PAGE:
Victoria tardiness behind law delay | The Australian

Victoria tardiness behind law delay

THE Baillieu government failed to make a formal request to Canberra to enable legislation for its new anti-corruption regime until late last week, undermining claims the slow workings of federal parliament was to blame for its delay.

Anti-Corruption Minister Andrew McIntosh has said the body will not be fully operational in July as promised because of the time it will take to get crucial legislation through both houses of federal parliament and the independent MPs.

He told The Australian the commonwealth had to sign off on telephone intercept powers and this would take longer than expected because of the independents’ need to scrutinise all legislation.

It emerged yesterday that Mr McIntosh’s department formally wrote to the federal Attorney-General’s office only last week — almost three months after coming into office — asking it for the amendments to the required legislation to set up Victoria’s Independent Broad-Based Anti-Corruption Commission.

Independent federal MP and former whistleblower Andrew Wilkie said he did not believe the make-up of federal parliament would slow down the process of legislation.

“Yes, the crossbenchers do take the time needed to properly scrutinise bills and this is making for better outcomes,” he said.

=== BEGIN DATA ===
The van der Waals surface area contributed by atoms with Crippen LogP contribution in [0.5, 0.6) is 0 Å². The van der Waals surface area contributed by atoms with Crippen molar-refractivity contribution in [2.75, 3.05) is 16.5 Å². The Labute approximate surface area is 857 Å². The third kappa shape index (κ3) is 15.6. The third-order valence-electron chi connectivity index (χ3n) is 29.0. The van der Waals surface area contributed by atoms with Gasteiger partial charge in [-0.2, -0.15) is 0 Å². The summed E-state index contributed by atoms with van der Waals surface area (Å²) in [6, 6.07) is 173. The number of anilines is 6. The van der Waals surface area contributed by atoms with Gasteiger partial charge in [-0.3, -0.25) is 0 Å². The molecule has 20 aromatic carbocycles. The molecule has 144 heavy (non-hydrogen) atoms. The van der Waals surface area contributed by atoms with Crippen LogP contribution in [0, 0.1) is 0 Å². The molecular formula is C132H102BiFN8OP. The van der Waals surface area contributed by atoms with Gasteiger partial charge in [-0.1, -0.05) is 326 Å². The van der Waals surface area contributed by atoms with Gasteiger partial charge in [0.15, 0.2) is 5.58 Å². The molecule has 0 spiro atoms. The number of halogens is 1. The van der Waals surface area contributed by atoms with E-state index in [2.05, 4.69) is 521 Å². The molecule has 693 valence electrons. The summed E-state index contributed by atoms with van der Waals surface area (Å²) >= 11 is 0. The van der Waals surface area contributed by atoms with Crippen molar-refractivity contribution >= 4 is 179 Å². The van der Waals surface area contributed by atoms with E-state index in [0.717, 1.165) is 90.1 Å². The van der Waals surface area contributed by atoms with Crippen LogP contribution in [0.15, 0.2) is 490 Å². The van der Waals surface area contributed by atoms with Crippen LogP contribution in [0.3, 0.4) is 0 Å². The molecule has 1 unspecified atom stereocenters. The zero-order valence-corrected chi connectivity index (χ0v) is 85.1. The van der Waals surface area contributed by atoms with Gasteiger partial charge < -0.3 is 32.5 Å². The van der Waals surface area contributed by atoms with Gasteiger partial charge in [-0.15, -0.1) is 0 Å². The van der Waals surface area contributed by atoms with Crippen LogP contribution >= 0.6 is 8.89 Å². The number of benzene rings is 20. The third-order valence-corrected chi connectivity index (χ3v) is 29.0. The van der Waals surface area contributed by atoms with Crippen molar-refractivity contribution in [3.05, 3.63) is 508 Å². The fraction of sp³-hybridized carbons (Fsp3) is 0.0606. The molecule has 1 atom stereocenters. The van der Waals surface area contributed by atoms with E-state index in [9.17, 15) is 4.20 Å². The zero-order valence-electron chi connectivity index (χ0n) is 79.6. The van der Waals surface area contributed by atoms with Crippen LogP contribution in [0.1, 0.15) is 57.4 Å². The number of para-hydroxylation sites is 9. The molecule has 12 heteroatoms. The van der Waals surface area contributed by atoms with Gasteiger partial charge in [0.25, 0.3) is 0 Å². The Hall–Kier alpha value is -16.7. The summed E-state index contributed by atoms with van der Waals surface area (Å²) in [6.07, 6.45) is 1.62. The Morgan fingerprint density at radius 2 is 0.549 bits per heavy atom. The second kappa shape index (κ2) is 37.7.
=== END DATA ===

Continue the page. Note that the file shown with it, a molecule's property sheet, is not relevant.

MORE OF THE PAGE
“But there is no evidence we hinder progress and no basis for the Victorian government to blame the federal independents for its inability to meet its own deadline.”

Mr McIntosh again yesterday said it would “take some time” for the state to get commonwealth approval for these powers but he reiterated it was nothing to do with politics — it was the parliamentary process.

A spokesman for Mr McIntosh last night said the minister was not attacking the federal government or the parliament for the delays.

“We are not criticising the commonwealth for delaying the legislation — we have been advised of the process we have to go through and that is what we are doing,” he said.

A spokesman for Attorney-General Robert McClelland said the government was “happy to work with the Victorian government on this issue, including proceeding with legislation in parallel to Victorian amendments”.

Meanwhile, Mr McIntosh said the government was open to Victorian, interstate and international candidates to fill the role of the commissioner of the IBAC.

“But we don’t have anyone in mind at this stage,” he said. “What we want is someone who is independent of government, is seen to be independent of government and who will do a first-class job.”

Mr McIntosh has ruled out the head of the soon-to-be abolished Office of Police Integrity, Michael Strong.


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